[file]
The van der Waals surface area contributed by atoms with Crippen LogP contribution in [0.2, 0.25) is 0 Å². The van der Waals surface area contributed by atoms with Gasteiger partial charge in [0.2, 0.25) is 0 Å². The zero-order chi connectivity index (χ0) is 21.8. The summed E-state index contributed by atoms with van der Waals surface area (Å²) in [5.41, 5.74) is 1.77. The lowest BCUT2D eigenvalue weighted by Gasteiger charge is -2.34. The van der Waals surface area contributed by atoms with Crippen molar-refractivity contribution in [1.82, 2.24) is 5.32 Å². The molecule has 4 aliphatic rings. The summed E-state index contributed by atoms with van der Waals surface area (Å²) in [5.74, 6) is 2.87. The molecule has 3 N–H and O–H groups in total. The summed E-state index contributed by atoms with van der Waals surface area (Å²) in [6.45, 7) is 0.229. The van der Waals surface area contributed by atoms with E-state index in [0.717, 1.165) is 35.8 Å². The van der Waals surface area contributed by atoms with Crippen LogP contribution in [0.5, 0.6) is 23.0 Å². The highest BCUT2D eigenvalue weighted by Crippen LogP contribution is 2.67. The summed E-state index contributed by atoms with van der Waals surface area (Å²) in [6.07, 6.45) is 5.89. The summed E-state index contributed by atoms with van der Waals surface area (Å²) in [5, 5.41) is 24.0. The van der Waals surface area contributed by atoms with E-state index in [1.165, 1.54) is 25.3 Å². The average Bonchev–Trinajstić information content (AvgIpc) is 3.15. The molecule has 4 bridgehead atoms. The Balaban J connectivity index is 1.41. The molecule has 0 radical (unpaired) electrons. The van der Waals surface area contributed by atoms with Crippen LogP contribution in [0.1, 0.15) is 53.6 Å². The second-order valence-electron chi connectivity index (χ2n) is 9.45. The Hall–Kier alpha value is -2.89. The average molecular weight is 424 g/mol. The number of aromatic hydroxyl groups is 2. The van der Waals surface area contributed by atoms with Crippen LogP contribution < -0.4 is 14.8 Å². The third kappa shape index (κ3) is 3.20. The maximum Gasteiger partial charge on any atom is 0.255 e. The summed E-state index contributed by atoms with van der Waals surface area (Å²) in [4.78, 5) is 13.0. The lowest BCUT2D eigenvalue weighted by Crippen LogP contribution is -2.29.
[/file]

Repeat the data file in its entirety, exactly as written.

The van der Waals surface area contributed by atoms with Crippen LogP contribution in [0.2, 0.25) is 0 Å². The van der Waals surface area contributed by atoms with Gasteiger partial charge in [0.2, 0.25) is 0 Å². The zero-order chi connectivity index (χ0) is 21.8. The summed E-state index contributed by atoms with van der Waals surface area (Å²) in [5.41, 5.74) is 1.77. The lowest BCUT2D eigenvalue weighted by Gasteiger charge is -2.34. The van der Waals surface area contributed by atoms with Crippen molar-refractivity contribution in [1.82, 2.24) is 5.32 Å². The molecule has 4 aliphatic rings. The summed E-state index contributed by atoms with van der Waals surface area (Å²) in [5.74, 6) is 2.87. The molecule has 3 N–H and O–H groups in total. The summed E-state index contributed by atoms with van der Waals surface area (Å²) in [6.45, 7) is 0.229. The van der Waals surface area contributed by atoms with E-state index in [0.717, 1.165) is 35.8 Å². The van der Waals surface area contributed by atoms with Crippen LogP contribution in [0.5, 0.6) is 23.0 Å². The highest BCUT2D eigenvalue weighted by Crippen LogP contribution is 2.67. The summed E-state index contributed by atoms with van der Waals surface area (Å²) in [6.07, 6.45) is 5.89. The summed E-state index contributed by atoms with van der Waals surface area (Å²) in [5, 5.41) is 24.0. The van der Waals surface area contributed by atoms with E-state index in [1.165, 1.54) is 25.3 Å². The average Bonchev–Trinajstić information content (AvgIpc) is 3.15. The molecule has 4 bridgehead atoms. The Balaban J connectivity index is 1.41. The molecule has 0 radical (unpaired) electrons. The van der Waals surface area contributed by atoms with Crippen LogP contribution in [0.1, 0.15) is 53.6 Å². The second-order valence-electron chi connectivity index (χ2n) is 9.45. The Hall–Kier alpha value is -2.89. The average molecular weight is 424 g/mol. The number of aromatic hydroxyl groups is 2. The van der Waals surface area contributed by atoms with Crippen LogP contribution < -0.4 is 14.8 Å². The third kappa shape index (κ3) is 3.20. The maximum Gasteiger partial charge on any atom is 0.255 e. The summed E-state index contributed by atoms with van der Waals surface area (Å²) in [4.78, 5) is 13.0. The lowest BCUT2D eigenvalue weighted by Crippen LogP contribution is -2.29.